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What to Know About the Rescheduled Launch of Artemis I


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The two-hour launch window for a second attempt of NASA to launch Artemis I is scheduled to open at 2:17 p.m. Eastern Time on Saturday. One of the four RS-25 engines on the bottom of the Space Launch System’s (SLS) core stage failed to reach the necessary temperature range for liftoff on Monday because It forced the launch to abort.

According to SLS program manager John Honeycutt. Measurements after the first launch attempt indicated that SLS engine 3 seemed to be up to 40 degrees Fahrenheit warmer than the desired minus 420 degrees Fahrenheit. The three more engines fell just short.

Storms in the area delayed the start of propellant loading operations. A leak at the quick disconnect on the 8-inch line used to fill and drain core stage liquid hydrogen. And a hydrogen leak from a valve used to vent the propellant from the core stage intertank. These were all problems that we experienced during Monday’s launch window.

On Thursday, SLS engineers stated that all four of the rocket’s primary engines are in good condition. Engine 3 appeared to overheat due to a defective temperature sensor. According to Honeycutt, bringing SLS back into the Vehicle Assembly Building at Kennedy Space Center. It may cause weeks of delay because the sensor would be “tricky” to fix there.

Michael Sarafin, the Artemis program manager of NASA, stated that in order to be ready for Saturday. The team would alter the way that propellant is loaded into the rocket. And try cooling the engines between 30 and 45 minutes early in the countdown. According to Honeycutt, other sensors can be depended upon to make sure everything is operating properly and to stop the countdown if there is a problem. Even if the suspect temperature sensor says the one engine is too warm.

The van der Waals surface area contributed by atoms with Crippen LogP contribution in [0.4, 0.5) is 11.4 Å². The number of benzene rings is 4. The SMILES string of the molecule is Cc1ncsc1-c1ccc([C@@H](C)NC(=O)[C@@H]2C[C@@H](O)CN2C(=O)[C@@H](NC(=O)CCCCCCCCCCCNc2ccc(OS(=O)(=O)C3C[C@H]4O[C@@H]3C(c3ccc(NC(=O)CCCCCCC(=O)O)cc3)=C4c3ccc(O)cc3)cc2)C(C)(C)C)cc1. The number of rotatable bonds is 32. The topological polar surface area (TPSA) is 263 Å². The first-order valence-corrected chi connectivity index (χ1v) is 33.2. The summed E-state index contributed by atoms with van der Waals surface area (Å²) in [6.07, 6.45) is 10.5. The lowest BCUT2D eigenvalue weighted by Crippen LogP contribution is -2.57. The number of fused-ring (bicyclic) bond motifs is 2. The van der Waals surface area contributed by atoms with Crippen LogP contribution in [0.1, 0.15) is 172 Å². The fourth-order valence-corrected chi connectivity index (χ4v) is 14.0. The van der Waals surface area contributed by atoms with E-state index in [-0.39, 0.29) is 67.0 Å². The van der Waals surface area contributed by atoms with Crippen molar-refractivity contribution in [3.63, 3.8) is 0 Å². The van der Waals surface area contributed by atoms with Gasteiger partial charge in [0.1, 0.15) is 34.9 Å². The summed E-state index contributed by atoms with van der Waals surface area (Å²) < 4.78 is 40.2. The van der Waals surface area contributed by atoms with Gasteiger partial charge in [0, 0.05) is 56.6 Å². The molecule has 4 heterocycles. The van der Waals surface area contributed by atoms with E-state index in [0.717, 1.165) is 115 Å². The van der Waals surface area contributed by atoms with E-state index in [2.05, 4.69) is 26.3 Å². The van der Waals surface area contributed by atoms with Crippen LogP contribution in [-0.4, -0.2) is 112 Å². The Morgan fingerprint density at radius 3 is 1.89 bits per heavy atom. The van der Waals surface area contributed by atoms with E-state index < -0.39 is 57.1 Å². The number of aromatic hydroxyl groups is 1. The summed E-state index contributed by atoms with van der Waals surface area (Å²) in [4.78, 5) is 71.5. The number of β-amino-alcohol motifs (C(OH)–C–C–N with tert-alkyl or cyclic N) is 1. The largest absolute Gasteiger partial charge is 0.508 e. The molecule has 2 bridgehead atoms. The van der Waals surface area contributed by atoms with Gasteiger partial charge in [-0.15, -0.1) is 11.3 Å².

The team will perform some repairs at the launch pad to stop a hydrogen tail service mast umbilical leak again.

We expect a 60% chance of favorable weather at the start of the two-hour launch window and an 80% chance of suitable weather at the end of the window, according to the U.S. Space Force Space Launch Delta 45.

If the launch is successful, the Orion capsule from SLS would spend nearly six weeks in space before landing on October 11 in the Pacific Ocean. Astronauts would board Artemis II and travel around the moon and back as early as 2024. We are assuming the test goes well. By the end of 2025, a two-person lunar landing may take place.

With years of delays and escalating expenditures that reached at least $37 billion as of last year. The SLS and Orion have been in development for more than ten years. Bill Nelson, the administrator of NASA, has referred to the Artemis program as an “economic engine,” saying that it, for instance, supported 70,000 American jobs and generated $14 billion in revenue in 2019 alone.

Artemis I Program

Boeing, Northrop Grumman, Lockheed Martin, and Aerojet Rocketdyne are a few of the contractors that have worked on SLS and Orion. The 322-foot rocket outperforms even the Saturn V that launched the Apollo astronauts to the moon. It is the most potent NASA has ever created. In 1972, astronauts made their final moonwalk.

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